One problem that we did not consider when putting out a trap for a coon who was getting into the trash was that we might not actually catch the offending coon. Actually, not catching the coon was not as much of a problem as who we caught instead.

Pepe got to the trap first.

Pepe was none too happy about it.

Neither were we.

You see, Pepe, who is difficult to see in the picture, is a skunk.

Normally, skunks are more destructive to gardens than coons are. They dig grubs out of lawns, but damage the lawns at least as much as the grubs do. They pull out freshly planted seedlings because insects tend to congregate right underneath. Although they are good at controlling some types of plump insects among tough perennials, they are not very careful about getting to the insects that they pursue in more sensitive young plants and vegetable gardens.

However, this was in a situation where landscaping is minimal, and there is no lawn. Skunks had not been a problem . . . until now.

Once in the trap, we did not know what to do with Pepe. No one wanted to get close enough to open the trap. We could not leave Pepe trapped without food or water. Because Pepe had been harmless, we could have released Pepe on the spot, but instead decided to relocate Pepe nearly a mile away, on the far side of Zayante Creek, where there is more insects and water. It was a good distance between us and Pepe, but not so far that Pepe could not return if Pepe wanted to.

I got close enough to the trap to cover it with a trash bag, and then put the covered trap into a trash bag so that it was wrapped almost all the way around. Surprisingly, Pepe did not seem to mind the procedure, and watched calmly. The bagged trap went into the back of a pickup, and was taken to the relocation site. Of course, no one came with me to help.

Once at the relocation site, Pepe did not want to leave the trap. I had to literally dump Pepe out; and then step aside PROMPTLY. Once on the ground, Pepe, who had seemed to be about as big as a big kitten unfolded into a huge fluffy skunk with a big fluffy tail! I have no idea where all that fluff came from!

I had guessed that Pepe would be thirsty from his incarceration, and would be in a hurry to get down to the brambles near Zayante Creek. Instead, Pepe just stared at me sadly. I tried to explain the situation to Pepe, but my French is lacking. Apparently, Pepe did not understand.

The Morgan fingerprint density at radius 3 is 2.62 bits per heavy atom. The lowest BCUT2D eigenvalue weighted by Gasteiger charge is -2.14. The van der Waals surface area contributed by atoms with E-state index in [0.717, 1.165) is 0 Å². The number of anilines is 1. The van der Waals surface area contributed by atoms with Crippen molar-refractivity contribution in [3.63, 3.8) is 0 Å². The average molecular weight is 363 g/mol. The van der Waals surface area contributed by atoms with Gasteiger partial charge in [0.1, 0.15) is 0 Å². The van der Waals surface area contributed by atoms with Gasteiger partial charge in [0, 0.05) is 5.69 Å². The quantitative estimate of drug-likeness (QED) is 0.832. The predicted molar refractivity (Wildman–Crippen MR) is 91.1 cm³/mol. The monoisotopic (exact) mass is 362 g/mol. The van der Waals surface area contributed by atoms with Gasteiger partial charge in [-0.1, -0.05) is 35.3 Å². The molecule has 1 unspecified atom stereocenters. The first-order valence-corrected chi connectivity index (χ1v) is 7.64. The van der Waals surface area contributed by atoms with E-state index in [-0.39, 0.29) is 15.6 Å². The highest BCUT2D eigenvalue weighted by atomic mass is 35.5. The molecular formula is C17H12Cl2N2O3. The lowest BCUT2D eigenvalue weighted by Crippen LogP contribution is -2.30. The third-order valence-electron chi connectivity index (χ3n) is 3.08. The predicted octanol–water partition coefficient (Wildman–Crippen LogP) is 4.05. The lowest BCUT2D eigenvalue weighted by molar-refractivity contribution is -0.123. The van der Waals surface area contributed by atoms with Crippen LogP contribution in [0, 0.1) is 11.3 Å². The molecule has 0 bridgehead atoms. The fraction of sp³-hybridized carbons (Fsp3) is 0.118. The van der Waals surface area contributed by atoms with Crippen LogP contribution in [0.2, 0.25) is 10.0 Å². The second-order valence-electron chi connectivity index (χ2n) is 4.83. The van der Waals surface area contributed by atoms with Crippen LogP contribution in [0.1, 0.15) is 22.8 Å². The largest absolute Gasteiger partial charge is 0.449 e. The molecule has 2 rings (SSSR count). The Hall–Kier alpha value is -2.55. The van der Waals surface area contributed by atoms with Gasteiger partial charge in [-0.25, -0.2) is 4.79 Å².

As I turned and started to walk back to the pickup, Pepe ran past me and got there first. Pepe stopped at the open door, and looked back at me as if requesting help getting in. This was not good. I stayed back, which annoyed Pepe, who had been a good sport through this entire procedure so far. Pepe sort of hopped about with his fluffy tail flailing, as if frustrated that the floorboard of the pickup was just out of reach.

I tried to explain in English and really bad French with maybe a bit of Italian and Spanish mixed in where I could not remember the words, that the relocation site should be satisfactory. Eventually, Pepe seemed to agree to give it a try. Pepe slowly waddled away and downhill to Zayante Creek. In the second picture, that black and white blotch to the left of the roots of the alder tree is Pepe, looking back at me sadly.P80304+

What Is Killing The Box Elders?

P71004Remember our concern about the mistletoe? (https://wordpress.com/view/tonytomeo.wordpress.com) You might think that everyone would be pleased to see it gone. Yet, there is the concern that whatever killed the mistletoe might kill something else. That is what happened when the SODS killed so many coast live oaks after being ignored for a long time in the tan oaks. We were aware that the tan oaks were dying, but because the trees were so unpopular, we were not too concerned about it.

Now the box elders are dying around Felton. It is hard to say how widespread the problem is because it has not been investigated yet. Like tan oaks and mistletoe, the native box elders are not exactly popular trees. They do not even make good firewood. We only use them as firewood to get rid of them. However, when so many are die, it leaves big holes in the forest canopy. This is not really a problem, since the forest will have no problem filling the holes in, but it certainly gets our attention. Will the disease or insect pathogen that killed the box elders kill something else next?

The trees seemed healthy as they defoliated last autumn. They were bare through winter when the San Lorenzo River came up higher than it had since 1982. A few box elders got taken away by the River, along with all sorts of other riparian trees from the flood zone, but that is to be expected. Then, after the River receded, many box elders that were in the flood zone did not foliate in the spring. A few foliated, only to have their new foliage shrivel and die shortly afterward. Some of the dead trees became infested with boring beetles. All of the dead trees deteriorated rapidly through summer, and some have dropped big limbs or fallen over.

What is happening with the box elders could be completely normal, and caused by an endemic pathogen; but it makes one wonder. There are so many new insects and diseases being brought in with plants arriving from all over the world, without any regulations to limit the spread of such insects and diseases.P71004+